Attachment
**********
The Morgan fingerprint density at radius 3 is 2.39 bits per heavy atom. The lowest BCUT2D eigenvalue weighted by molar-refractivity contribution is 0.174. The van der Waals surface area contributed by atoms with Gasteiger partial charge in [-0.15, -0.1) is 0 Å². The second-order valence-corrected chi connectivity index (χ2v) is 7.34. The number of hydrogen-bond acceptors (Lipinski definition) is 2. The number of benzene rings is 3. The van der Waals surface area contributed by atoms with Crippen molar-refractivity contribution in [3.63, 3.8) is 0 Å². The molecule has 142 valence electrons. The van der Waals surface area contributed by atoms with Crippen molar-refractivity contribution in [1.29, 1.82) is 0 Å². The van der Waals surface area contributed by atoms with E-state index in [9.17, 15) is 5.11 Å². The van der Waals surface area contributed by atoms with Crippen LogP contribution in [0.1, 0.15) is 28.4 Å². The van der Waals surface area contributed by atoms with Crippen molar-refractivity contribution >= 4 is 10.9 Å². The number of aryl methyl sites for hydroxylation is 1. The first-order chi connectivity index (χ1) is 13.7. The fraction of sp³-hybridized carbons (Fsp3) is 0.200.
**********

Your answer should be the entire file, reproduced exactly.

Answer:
The Morgan fingerprint density at radius 3 is 2.39 bits per heavy atom. The lowest BCUT2D eigenvalue weighted by molar-refractivity contribution is 0.174. The van der Waals surface area contributed by atoms with Gasteiger partial charge in [-0.15, -0.1) is 0 Å². The second-order valence-corrected chi connectivity index (χ2v) is 7.34. The number of hydrogen-bond acceptors (Lipinski definition) is 2. The number of benzene rings is 3. The van der Waals surface area contributed by atoms with Crippen molar-refractivity contribution in [3.63, 3.8) is 0 Å². The molecule has 142 valence electrons. The van der Waals surface area contributed by atoms with Crippen molar-refractivity contribution in [1.29, 1.82) is 0 Å². The van der Waals surface area contributed by atoms with E-state index in [9.17, 15) is 5.11 Å². The van der Waals surface area contributed by atoms with Crippen LogP contribution in [0.1, 0.15) is 28.4 Å². The van der Waals surface area contributed by atoms with Crippen molar-refractivity contribution >= 4 is 10.9 Å². The number of aryl methyl sites for hydroxylation is 1. The first-order chi connectivity index (χ1) is 13.7. The fraction of sp³-hybridized carbons (Fsp3) is 0.200.